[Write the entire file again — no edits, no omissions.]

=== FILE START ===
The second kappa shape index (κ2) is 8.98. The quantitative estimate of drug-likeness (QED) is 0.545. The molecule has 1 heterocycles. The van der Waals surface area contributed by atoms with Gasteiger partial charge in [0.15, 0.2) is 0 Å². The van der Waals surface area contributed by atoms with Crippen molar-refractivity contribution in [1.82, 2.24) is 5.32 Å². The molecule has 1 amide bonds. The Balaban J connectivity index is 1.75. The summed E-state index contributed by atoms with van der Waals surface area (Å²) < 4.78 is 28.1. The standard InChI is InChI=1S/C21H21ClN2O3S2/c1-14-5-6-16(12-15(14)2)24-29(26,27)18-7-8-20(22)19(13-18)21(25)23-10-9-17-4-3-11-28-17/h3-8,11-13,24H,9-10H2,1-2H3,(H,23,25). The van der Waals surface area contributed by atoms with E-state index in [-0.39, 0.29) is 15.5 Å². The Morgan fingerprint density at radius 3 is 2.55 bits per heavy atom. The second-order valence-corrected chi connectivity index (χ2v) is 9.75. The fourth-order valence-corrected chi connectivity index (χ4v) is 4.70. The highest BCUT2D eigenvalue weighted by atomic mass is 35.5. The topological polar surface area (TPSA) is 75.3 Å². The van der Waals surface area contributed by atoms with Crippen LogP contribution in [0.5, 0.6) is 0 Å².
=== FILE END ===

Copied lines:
The second kappa shape index (κ2) is 8.98. The quantitative estimate of drug-likeness (QED) is 0.545. The molecule has 1 heterocycles. The van der Waals surface area contributed by atoms with Gasteiger partial charge in [0.15, 0.2) is 0 Å². The van der Waals surface area contributed by atoms with Crippen molar-refractivity contribution in [1.82, 2.24) is 5.32 Å². The molecule has 1 amide bonds. The Balaban J connectivity index is 1.75. The summed E-state index contributed by atoms with van der Waals surface area (Å²) < 4.78 is 28.1. The standard InChI is InChI=1S/C21H21ClN2O3S2/c1-14-5-6-16(12-15(14)2)24-29(26,27)18-7-8-20(22)19(13-18)21(25)23-10-9-17-4-3-11-28-17/h3-8,11-13,24H,9-10H2,1-2H3,(H,23,25). The van der Waals surface area contributed by atoms with E-state index in [-0.39, 0.29) is 15.5 Å². The Morgan fingerprint density at radius 3 is 2.55 bits per heavy atom. The second-order valence-corrected chi connectivity index (χ2v) is 9.75. The fourth-order valence-corrected chi connectivity index (χ4v) is 4.70. The highest BCUT2D eigenvalue weighted by atomic mass is 35.5. The topological polar surface area (TPSA) is 75.3 Å². The van der Waals surface area contributed by atoms with Crippen LogP contribution in [0.5, 0.6) is 0 Å².